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1 question to transform your finances

Talking to Bankrate’s senior financial analyst Greg McBride about investing in gold one day, I asked him why he thought gold was, in general, not a great place for normal people to put their money. His reply was something like, “It’s metal. It doesn’t produce cash flows.”

Later I thought, why not apply that to everything?

See, stocks and other good investments produce cash flows: money you get just for owning that investment. For stocks, that comes in the form of your share of all the profits that company makes, paid out either as dividend checks, or as appreciation of your stock as the price increases. For bonds, it comes in the form of coupon payments that a company makes to you in exchange for lending them money for their business.

But any way they come, cash flows are awesome. At its best, a good portfolio of stocks and bonds is like a magical box that fills up with money every few months. That you just get to have. Without doing any work at all.

Eventually, if you build a box that’s big enough, you can cover all your living expenses, and never have to have to worry about getting laid off, or even working again if you don’t feel like it. If someone offered to sell you one of those, you’d probably buy it, right? But instead, most people spend their money on things that don’t produce cash flows — new iPhones [3], clothes, sneakers, restaurant food, etc.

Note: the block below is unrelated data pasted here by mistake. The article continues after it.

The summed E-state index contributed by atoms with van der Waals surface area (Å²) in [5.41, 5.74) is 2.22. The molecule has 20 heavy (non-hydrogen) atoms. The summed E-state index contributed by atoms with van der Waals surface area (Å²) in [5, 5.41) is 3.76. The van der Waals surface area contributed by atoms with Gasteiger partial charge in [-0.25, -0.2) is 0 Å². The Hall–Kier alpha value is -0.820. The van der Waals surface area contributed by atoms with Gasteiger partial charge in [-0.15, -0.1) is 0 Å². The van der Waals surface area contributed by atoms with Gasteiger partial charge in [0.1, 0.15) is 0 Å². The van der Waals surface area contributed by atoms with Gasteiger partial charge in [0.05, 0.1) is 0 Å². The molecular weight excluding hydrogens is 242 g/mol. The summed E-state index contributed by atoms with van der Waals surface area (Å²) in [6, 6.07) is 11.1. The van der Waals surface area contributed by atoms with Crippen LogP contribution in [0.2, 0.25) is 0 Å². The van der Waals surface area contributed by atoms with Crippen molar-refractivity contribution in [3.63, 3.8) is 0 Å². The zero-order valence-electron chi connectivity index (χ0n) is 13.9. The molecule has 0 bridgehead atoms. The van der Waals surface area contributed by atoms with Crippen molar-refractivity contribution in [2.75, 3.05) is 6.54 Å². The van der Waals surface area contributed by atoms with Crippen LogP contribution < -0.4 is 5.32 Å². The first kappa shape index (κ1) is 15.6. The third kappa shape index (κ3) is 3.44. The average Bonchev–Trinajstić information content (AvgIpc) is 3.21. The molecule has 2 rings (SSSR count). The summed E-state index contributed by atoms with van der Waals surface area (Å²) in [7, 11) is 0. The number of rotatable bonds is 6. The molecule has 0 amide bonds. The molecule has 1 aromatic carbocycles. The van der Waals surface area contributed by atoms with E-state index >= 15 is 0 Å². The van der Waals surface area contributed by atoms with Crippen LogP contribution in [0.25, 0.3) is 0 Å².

To me, the most valuable thing I can have is freedom to spend my time as I choose, and financial independence definitely makes that easier. So, as far as my own personal finances go, I’m trying out a new test for whether I should buy something: Does it produce cash flows?

That’s especially true for things you usually have to borrow money to buy, such as a college degree. For most people, their main source of cash flows is a paycheck from their employer, so spending money on education or a professional certification that will get them a better job does produce cash flows. Similarly, if having the ability to travel a little farther to work could mean a higher-paying job, buying a basic car can help you produce cash flows, which may make taking out a small car loan worth it. Or, if you’re the creative or entrepreneurial type, borrowing money to create a business or intellectual property that generates royalties can also pass the test.

Obviously, in the real world, you’re always going to have to spend some money to maintain a standard of living that doesn’t make you miserable. For instance, taking my wife out to dinner for our anniversary is unavoidable; if I want to have a good marriage, and I do, then it’s money I have to spend. But when considering the universe of possible things to buy that I don’t necessarily need, I’m going to try and stick with things that produce cash flows from now on.

What do you think? Is there a specific litmus test you use before buying something?

(photos, from top to bottom: Flickr users skipjack 2000, nikochan and Håkan Dahlström)

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